The Fight Against Wage Theft

by Chaz Bolte
March 8, 2016

In some instances, simply being a community advocate for local workers’ rights is what it takes to further establish the IUPAT positive force, and a way of life, for local residents.

Wage theft, the illegal practice of not paying workers for all of their work by violating minimum wage laws, not paying overtime, denying them breaks and making them work off the clock, is a major problem in the United States.

According to a study for the National Employment Law Project, the UCLA Institute for Research on Labor and Employment and the Center on Urban Economic Development:

  • Fully 26 percent of workers were paid less than the legally required minimum wage in the previous work week.
  • More than a quarter of respondents worked more than 40 hours during the previous week. Of those, 76 percent were not paid the legally required overtime rate by their employers.
  • Women were significantly more likely than men to experience minimum wage violations, and foreign-born workers were nearly twice as likely as their U.S.-born counterparts to have a minimum wage violation.
  • Foreign-born Latino workers had the highest minimum wage violation rates of any racial/ethnic group. But among U.S.-born workers, there were significant race differences: African-American workers had a violation rate triple that of their white counterparts.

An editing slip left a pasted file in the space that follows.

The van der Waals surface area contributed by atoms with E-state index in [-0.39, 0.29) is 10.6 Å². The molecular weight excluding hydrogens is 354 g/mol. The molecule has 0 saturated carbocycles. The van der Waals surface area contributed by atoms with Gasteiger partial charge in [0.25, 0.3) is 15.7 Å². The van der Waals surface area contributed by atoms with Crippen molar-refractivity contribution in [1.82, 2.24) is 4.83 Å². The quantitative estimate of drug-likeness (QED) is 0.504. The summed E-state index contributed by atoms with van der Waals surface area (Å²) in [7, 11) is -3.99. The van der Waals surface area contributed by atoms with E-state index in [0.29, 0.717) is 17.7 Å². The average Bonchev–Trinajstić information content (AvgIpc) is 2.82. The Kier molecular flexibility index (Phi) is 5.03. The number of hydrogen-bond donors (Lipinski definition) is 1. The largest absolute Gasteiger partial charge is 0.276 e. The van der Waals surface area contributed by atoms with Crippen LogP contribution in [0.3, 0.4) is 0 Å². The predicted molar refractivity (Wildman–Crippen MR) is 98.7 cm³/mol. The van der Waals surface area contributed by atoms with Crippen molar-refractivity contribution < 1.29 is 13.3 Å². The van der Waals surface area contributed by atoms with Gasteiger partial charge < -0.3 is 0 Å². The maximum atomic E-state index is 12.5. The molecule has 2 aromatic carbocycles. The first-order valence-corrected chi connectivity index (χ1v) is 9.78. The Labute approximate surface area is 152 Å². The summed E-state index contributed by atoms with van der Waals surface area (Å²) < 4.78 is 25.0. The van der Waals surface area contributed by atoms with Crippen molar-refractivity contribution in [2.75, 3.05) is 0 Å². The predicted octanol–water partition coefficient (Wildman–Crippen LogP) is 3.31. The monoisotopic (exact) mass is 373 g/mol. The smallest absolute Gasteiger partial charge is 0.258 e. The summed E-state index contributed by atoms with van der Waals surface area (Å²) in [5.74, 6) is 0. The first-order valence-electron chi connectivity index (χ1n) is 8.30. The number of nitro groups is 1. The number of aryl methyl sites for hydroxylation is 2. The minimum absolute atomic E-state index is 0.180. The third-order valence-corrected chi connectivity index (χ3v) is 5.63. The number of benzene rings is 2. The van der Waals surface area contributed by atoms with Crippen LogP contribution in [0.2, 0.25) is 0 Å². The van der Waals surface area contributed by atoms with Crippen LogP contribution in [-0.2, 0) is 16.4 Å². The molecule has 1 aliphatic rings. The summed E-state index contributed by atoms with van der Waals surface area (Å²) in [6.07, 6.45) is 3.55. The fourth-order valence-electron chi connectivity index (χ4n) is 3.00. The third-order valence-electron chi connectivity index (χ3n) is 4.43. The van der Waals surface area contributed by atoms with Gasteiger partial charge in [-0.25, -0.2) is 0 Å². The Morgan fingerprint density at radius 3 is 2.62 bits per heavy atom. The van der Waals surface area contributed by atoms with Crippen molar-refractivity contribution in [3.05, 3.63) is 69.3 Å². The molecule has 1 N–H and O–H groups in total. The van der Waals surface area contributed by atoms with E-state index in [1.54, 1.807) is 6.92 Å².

• Some 86 percent of respondents worked sufficient consecutive hours to be legally entitled to at least one meal break during the previous week. Of these workers, more than two-thirds (69 percent) received no break at all, had their break shortened, were interrupted by their employer, or worked during the break-all of which constitute a violation of meal break law.


(Read More)

(Click here to view PDF of Study)


Wage-theft enforcement needs a shot in the arm

Advocates push for a crackdown, but cite estimates based on a survey done five years ago

November 17, 2015
By Rosa Goldensohn

Despite a law meant to keep employers from underpaying workers, wage fraud is “pervasive” and requires more regulation, a new report argues.

The study cites 11 individual cases that have occurred in New York since the state law in 2010 to supports its assertion that additional reforms are needed.

But in an attempt to show the statewide scope of the problem, the report extrapolates data from a survey of workers by a workers-rights group in 2010, before a state law passed that year to prevent wage theft had any effect.

Roughly 2.1 million New Yorkers lose $3.2 billion to wage theft annually, including more than $1 billion last year from pay that is less than minimum wage, according to a report to be released Tuesday by the Center for Popular Democracy and based on the worker-advocacy group National Employment Law Project’s study five years ago. Just a fraction of the $23 million in underpayments to 12,700 workers in 2013 was returned, the new report said.

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Broken Laws, Unprotected Workers

Violations of Employment and Labor Laws in America’s Cities

A report by Annette Bernhardt, Ruth Milkman, Nik Theodore, Douglas Heckathorn, Mirabai Auer, James DeFilippis, Ana Luz Gonzalez, Victor Narro, Jason Perelshteyn, Diana Polson, and Michael Spiller